Not available to buy through our store.
Homeopathic remedies are prescribed on the basis that in a tiny dilution like cures like, so while very dilute Chaparro Amargoso may help, unprocessed Chaparro Amargoso may be best avoided.
Below are the main rubriks (i.e strongest indications or symptoms) of Chaparro Amargoso in traditional homeopathic usage, not reviewed by the FDA.
Chaparro Bush. Goat-bush. Bishirandi Amargoso. Castila Nicholsoni. N. O. Simarubaceae. Fluid extract from bark of stem.
Dr. M. J. Bleim, of San Antonio, Texas, communicates to the North American Journal of Homoeopathy, of March, 1899, an article in praise of this Mexican plant, a small, thorny bush, three to five feet high, with a small, Crocus Sativus saffron-coloured flower. Dr. Bleim reports the following cases cured ($51$) Mr. A., of New Orleans, eighteen months ill with dysentery, was sent to Dr. Bleim under suspicion of tuberculosis. Before seeing the doctor he met a stockman who said he could cure him, having been himself cured with the remedy after a like experience. Chapar. was the remedy, a teaspoonful of the extract three times a day. After three doses there was considerable improvement. He took no more medicine, and had no further trouble. (2) Boy, 12, had been treated for several months by Dr. Bleim with indifferent results. Chapar., half a teaspoonful three times a day. In forty-eight hours the discharge ceased, and the bowels became normal. (3) An acute case had improved rapidly under Mercurius Corrosivus Merc. cor. and colon-douches, but came to a standstill at a certain point three or four stools a day, more or less pain.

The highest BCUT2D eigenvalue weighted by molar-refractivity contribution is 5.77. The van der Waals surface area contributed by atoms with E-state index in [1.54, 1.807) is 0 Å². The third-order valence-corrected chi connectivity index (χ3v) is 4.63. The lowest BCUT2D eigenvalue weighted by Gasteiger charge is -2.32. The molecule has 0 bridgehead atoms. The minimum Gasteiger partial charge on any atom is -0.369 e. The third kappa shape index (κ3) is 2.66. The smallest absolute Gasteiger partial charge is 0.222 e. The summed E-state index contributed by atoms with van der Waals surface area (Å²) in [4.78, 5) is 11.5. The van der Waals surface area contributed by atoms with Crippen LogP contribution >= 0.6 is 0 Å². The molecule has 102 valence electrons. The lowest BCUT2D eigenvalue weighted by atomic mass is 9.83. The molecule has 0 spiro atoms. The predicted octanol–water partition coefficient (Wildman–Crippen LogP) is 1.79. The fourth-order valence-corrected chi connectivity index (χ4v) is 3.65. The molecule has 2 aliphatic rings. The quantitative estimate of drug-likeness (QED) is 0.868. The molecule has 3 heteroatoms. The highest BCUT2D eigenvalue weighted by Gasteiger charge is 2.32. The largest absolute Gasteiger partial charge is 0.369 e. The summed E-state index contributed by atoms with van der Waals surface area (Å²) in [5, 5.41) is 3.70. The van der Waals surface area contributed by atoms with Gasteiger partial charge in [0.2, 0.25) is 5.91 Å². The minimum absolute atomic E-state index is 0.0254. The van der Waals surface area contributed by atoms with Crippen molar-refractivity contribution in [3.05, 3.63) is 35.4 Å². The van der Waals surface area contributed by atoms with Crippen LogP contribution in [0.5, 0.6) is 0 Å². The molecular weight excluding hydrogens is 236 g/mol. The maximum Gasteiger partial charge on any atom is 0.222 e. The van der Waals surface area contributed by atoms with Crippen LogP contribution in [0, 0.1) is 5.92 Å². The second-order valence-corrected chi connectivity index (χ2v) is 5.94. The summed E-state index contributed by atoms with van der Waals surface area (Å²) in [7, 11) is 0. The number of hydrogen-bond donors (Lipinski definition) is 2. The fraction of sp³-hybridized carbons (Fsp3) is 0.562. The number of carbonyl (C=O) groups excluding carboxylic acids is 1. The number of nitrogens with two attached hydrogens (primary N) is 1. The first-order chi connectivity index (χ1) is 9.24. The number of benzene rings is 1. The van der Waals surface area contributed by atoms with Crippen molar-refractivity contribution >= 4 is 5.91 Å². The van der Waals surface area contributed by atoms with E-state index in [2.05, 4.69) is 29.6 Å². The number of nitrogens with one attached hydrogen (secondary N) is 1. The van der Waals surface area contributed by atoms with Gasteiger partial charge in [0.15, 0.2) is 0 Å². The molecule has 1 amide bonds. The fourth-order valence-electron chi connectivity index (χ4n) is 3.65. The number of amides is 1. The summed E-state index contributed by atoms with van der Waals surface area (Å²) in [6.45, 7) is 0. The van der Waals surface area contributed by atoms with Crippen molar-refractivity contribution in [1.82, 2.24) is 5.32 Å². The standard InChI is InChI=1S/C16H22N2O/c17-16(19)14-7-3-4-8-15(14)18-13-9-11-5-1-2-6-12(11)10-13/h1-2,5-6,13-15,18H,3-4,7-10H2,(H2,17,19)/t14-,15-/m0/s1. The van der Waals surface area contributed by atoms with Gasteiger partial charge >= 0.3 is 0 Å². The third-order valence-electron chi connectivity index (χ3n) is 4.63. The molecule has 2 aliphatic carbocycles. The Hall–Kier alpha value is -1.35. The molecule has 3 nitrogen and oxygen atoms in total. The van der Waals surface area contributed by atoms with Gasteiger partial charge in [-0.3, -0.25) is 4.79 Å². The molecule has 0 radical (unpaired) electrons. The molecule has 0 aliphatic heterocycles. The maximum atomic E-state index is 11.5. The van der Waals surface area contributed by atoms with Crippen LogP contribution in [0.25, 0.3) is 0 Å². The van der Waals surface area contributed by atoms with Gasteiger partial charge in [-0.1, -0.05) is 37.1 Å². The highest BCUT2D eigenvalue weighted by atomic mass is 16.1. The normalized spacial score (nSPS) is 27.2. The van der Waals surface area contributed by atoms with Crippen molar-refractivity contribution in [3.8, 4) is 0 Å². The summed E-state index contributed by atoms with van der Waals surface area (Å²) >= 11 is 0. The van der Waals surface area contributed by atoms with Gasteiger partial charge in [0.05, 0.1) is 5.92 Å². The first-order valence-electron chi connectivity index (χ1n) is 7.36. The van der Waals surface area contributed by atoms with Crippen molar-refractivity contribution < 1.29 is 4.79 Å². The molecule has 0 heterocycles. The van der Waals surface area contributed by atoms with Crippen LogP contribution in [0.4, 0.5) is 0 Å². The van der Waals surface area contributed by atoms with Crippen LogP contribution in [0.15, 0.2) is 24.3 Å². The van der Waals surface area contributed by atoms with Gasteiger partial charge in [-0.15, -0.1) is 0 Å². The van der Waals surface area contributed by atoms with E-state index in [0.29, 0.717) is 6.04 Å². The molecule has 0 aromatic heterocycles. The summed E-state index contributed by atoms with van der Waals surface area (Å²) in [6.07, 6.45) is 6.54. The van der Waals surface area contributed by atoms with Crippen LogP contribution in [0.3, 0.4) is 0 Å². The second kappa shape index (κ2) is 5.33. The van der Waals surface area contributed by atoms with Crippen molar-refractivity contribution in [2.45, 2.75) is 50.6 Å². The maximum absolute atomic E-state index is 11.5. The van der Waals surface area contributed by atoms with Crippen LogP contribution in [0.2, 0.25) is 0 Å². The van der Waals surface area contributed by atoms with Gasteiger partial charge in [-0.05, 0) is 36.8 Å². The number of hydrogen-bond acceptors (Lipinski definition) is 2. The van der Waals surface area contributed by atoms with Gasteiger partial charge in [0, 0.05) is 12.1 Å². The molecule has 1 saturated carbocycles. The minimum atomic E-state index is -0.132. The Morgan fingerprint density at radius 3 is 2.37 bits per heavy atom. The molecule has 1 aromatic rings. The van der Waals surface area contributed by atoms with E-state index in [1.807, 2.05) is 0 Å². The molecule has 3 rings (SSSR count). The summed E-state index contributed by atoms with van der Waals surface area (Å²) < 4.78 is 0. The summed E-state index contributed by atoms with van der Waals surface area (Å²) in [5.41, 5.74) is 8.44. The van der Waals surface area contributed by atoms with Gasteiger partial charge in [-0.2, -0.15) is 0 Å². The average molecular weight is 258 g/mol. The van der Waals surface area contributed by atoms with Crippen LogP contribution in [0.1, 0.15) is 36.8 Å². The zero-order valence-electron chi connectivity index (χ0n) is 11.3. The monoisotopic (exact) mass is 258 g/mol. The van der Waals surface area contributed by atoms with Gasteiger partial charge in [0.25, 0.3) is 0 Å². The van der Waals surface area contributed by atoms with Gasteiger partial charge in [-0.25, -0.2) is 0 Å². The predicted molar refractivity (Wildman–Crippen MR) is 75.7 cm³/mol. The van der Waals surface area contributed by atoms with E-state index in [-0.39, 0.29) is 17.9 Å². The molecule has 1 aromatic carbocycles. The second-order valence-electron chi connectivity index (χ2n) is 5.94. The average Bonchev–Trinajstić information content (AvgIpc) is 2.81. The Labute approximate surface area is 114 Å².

no appetite. very weak. Chapar. was ordered, a teaspoonful three times a day.
immediate general improvement.
in forty-eight hours the bowels were normal.
within a few weeks strength was entirely restored. Dr. R. T. Knox, of Gonzales, narrates his own case Dysentery three years. Nothing gave more than temporary relief. Discharge after discharge of quantities of bloody matter accompanied with much pain. Ravenously hungry all the time in a land of plenty. Under the advice of a farmer he was persuaded to drink freely of a tea made of the shrub, before each meal. The infusion had the appearance of sparkling beer, and was most intensely bitter. In three days there was great improvement. In two weeks the bowels were under control, stools consistent, partly moulded, sleep good. Recovery was perfect. Chaparro is prized by Mexican doctors as a tonic and antiperiodic.